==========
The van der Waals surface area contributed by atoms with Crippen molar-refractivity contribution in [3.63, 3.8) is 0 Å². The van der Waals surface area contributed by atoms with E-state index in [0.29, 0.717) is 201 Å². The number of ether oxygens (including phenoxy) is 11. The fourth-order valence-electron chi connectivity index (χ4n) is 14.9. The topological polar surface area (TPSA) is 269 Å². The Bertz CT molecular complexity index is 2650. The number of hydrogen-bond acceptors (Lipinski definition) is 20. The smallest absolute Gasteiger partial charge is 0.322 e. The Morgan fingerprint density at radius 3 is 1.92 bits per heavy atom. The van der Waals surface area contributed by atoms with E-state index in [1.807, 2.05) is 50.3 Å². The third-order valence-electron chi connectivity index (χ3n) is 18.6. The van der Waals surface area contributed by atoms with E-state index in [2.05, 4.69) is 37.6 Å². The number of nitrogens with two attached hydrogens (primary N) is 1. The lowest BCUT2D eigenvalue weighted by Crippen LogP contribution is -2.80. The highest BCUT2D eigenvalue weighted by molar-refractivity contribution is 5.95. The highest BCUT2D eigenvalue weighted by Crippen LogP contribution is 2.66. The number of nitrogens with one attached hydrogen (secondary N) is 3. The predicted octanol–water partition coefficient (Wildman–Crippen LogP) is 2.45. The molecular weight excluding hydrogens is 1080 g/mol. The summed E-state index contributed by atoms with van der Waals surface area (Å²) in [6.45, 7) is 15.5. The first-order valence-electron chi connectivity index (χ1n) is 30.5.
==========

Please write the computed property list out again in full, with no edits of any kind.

The van der Waals surface area contributed by atoms with Crippen molar-refractivity contribution in [3.63, 3.8) is 0 Å². The van der Waals surface area contributed by atoms with E-state index in [0.29, 0.717) is 201 Å². The number of ether oxygens (including phenoxy) is 11. The fourth-order valence-electron chi connectivity index (χ4n) is 14.9. The topological polar surface area (TPSA) is 269 Å². The Bertz CT molecular complexity index is 2650. The number of hydrogen-bond acceptors (Lipinski definition) is 20. The smallest absolute Gasteiger partial charge is 0.322 e. The Morgan fingerprint density at radius 3 is 1.92 bits per heavy atom. The van der Waals surface area contributed by atoms with E-state index in [1.807, 2.05) is 50.3 Å². The third-order valence-electron chi connectivity index (χ3n) is 18.6. The van der Waals surface area contributed by atoms with E-state index in [2.05, 4.69) is 37.6 Å². The number of nitrogens with two attached hydrogens (primary N) is 1. The lowest BCUT2D eigenvalue weighted by Crippen LogP contribution is -2.80. The highest BCUT2D eigenvalue weighted by molar-refractivity contribution is 5.95. The highest BCUT2D eigenvalue weighted by Crippen LogP contribution is 2.66. The number of nitrogens with one attached hydrogen (secondary N) is 3. The predicted octanol–water partition coefficient (Wildman–Crippen LogP) is 2.45. The molecular weight excluding hydrogens is 1080 g/mol. The summed E-state index contributed by atoms with van der Waals surface area (Å²) in [6.45, 7) is 15.5. The first-order valence-electron chi connectivity index (χ1n) is 30.5.